Touching Primes the Brain to Learn and Care for Others

Constant touching and emotional warmth are essential to cognitive development, yet our educational and professional environments are skeptical, often for litigious reasons.

Constant touching and emotional warmth are essential to cognitive development, helping the young to socialize, and relieving stress and tension at all ages, yet our educational and professional environments are skeptical of touching, often for litigious reasons.

A wealth of research supports the claim that social isolation and coldness have knock-on effects that are potentially damaging in the long term, Maria Konnikova explains at The New Yorker.

She refers to a ruthlessly efficient system, called the leagăne, intended to increase the Romanian birthrate — and by extension, its economy — through the 1960s and '70s. Bans on contraception and abortion resulted in a population spike, but thousands of infants were raised in understaffed orphanages, experiencing sensory deprivation in their formative months.

Harvard medical researchers, upon learning of the leagăne, decided to test the biometrics of individuals born into isolation. They found skewed levels of cortisol, a hormone which regulates stress in the body, and stunted cognitive development.

Antonio Damasio, cognitive scientist and director of USC's Brain and Creativity Institute, explains that the body is essential in receiving information that we normally believe the brain can process:

"The body itself is being the border and the translation service that will allow the outside world to come into the brain. So we do not get the outside world coming into our brain, which really means coming into our mind directly; there’s no such thing. The outside world comes into your mind via your body. The body is constantly being the broker; it’s in between."

​There are two kinds of failure – but only one is honorable

Malcolm Gladwell teaches "Get over yourself and get to work" for Big Think Edge.

Big Think Edge
  • Learn to recognize failure and know the big difference between panicking and choking.
  • At Big Think Edge, Malcolm Gladwell teaches how to check your inner critic and get clear on what failure is.
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For a long time, the West shaped the world. That time is over.

The 21st century is experiencing an Asianization of politics, business, and culture.

  • Our theories about the world, even about history or the geopolitics of the present, tend to be shaped by Anglo perspectives of the Western industrial democracies, particularly those in the United States and the United Kingdom.
  • The West, however, is not united. Canada, for instance, acts in many ways that are not in line with American or British policies, particularly in regard to populism. Even if it were united, though, it would not represent most of the world's population.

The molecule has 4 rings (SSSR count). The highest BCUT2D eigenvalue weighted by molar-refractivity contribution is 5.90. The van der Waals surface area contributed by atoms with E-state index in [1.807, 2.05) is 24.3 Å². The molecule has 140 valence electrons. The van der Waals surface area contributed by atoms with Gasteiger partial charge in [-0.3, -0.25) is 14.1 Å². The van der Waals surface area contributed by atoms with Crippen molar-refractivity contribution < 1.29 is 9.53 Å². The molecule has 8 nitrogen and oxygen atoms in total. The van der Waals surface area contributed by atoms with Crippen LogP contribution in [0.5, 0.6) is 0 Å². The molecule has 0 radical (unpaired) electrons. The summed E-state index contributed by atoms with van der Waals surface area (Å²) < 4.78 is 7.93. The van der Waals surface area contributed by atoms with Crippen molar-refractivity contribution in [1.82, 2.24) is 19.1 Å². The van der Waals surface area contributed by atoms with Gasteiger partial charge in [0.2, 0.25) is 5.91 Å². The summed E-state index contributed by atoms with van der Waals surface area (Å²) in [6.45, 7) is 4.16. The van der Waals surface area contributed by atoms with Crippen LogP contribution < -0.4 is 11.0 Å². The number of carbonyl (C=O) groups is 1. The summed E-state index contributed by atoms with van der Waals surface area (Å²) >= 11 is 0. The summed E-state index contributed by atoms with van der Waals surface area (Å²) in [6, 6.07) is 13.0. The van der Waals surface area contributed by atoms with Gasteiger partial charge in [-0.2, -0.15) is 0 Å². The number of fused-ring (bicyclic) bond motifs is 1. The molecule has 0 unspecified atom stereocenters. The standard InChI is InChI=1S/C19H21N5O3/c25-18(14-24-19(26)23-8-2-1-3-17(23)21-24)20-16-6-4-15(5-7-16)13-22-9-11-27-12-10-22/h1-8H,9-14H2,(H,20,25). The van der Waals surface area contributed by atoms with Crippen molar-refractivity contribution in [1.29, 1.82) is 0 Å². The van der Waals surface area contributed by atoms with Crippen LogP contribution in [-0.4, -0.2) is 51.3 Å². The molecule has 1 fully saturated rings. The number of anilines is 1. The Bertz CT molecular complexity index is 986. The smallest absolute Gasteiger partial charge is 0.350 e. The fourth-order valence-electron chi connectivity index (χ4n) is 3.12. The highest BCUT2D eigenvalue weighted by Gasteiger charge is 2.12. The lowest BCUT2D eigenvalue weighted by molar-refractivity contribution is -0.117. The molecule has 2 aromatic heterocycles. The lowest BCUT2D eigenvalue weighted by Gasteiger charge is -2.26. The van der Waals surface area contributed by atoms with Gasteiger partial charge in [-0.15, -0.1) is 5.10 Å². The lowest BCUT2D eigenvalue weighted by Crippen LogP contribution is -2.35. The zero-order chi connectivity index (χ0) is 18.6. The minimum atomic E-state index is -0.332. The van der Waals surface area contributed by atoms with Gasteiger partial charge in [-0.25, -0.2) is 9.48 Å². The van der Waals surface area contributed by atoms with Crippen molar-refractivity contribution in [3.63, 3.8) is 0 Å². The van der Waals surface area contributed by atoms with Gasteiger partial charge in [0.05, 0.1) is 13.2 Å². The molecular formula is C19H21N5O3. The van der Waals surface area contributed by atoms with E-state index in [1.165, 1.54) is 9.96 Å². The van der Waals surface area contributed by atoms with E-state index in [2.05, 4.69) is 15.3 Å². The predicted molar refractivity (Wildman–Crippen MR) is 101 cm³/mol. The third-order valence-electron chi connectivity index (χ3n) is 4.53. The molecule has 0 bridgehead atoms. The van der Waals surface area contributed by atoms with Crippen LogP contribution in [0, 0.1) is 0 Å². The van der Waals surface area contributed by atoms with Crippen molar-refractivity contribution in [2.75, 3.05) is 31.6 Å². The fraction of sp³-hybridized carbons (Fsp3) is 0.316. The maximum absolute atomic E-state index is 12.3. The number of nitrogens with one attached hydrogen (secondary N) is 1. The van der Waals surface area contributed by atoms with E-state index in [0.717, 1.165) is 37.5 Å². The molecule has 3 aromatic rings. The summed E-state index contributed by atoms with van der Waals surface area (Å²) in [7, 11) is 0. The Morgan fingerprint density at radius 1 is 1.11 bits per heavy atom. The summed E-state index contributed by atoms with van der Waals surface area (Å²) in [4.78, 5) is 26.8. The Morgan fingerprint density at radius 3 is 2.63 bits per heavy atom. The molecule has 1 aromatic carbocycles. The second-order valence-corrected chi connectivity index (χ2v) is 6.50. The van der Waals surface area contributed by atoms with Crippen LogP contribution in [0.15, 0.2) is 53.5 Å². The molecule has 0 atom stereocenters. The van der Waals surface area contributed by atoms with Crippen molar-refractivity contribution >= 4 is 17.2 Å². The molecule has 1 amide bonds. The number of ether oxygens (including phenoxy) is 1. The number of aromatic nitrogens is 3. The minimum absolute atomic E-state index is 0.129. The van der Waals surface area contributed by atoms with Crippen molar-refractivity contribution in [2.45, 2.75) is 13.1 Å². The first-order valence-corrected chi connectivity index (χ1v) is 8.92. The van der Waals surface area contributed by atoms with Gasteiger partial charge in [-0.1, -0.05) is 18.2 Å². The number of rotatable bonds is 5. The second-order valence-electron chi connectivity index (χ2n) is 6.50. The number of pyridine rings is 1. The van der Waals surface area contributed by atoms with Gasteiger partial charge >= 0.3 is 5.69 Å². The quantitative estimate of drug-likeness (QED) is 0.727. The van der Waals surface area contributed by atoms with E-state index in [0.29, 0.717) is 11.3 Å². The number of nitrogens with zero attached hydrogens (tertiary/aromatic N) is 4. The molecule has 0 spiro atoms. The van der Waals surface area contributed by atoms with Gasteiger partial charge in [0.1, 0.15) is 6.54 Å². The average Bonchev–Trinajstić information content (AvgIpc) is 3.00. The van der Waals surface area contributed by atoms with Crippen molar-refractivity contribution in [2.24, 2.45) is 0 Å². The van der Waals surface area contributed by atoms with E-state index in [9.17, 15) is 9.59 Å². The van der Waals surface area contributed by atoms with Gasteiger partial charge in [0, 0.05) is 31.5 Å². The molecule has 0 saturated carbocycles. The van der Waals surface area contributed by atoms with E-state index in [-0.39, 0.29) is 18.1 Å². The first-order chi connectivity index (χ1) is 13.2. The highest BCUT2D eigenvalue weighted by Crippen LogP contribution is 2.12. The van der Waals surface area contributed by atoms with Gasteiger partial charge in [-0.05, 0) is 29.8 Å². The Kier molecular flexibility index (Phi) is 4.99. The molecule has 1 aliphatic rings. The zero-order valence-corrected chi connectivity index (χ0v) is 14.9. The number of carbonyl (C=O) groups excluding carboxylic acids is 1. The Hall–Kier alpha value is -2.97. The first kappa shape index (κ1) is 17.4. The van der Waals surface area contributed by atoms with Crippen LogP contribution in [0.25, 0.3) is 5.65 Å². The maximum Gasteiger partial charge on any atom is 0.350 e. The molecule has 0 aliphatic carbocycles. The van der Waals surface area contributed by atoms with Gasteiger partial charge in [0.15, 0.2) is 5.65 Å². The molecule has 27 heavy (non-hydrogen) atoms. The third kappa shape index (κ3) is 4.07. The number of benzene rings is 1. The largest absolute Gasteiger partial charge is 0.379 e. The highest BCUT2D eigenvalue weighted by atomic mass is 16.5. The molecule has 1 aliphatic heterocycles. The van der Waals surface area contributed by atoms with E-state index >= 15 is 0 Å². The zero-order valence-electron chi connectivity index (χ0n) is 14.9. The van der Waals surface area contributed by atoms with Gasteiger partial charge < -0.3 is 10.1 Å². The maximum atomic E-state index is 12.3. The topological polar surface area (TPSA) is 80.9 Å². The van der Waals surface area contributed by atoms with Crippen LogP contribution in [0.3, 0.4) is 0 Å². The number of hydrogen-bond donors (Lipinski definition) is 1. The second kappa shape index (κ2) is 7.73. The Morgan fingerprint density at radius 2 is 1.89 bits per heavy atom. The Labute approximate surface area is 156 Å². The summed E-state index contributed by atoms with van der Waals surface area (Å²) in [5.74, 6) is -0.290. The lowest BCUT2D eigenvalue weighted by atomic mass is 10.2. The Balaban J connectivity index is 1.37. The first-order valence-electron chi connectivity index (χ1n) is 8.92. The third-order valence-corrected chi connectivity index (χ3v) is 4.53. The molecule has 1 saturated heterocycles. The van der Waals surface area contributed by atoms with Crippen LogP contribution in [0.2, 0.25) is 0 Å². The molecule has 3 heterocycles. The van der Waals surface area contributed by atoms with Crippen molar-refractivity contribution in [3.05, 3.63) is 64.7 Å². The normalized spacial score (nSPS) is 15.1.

• European ideas, such as parliamentary democracy and civil service, spread across the world in the 19th century. In the 20th century, American values such as entrepreneurialism went global. In the 21st century, however, what we're seeing now is an Asianization — an Asian confidence that they can determine their own political systems, their own models, and adapt to their own circumstances.
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Why modern men are losing their testosterone

Research has shown that men today have less testosterone than they used to. What's happening?

Flickr user Tom Simpson
Sex & Relationships
  • Several studies have confirmed that testosterone counts in men are lower than what they used to be just a few decades ago.
  • While most men still have perfectly healthy testosterone levels, its reduction puts men at risk for many negative health outcomes.
  • The cause of this drop in testosterone isn't entirely clear, but evidence suggests that it is a multifaceted result of modern, industrialized life.
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Why the ocean you know and love won’t exist in 50 years

Can sensitive coral reefs survive another human generation?

  • Coral reefs may not be able to survive another human decade because of the environmental stress we have placed on them, says author David Wallace-Wells. He posits that without meaningful changes to policies, the trend of them dying out, even in light of recent advances, will continue.
  • The World Wildlife Fund says that 60 percent of all vertebrate mammals have died since just 1970. On top of this, recent studies suggest that insect populations may have fallen by as much as 75 percent over the last few decades.
  • If it were not for our oceans, the planet would probably be already several degrees warmer than it is today due to the emissions we've expelled into the atmosphere.
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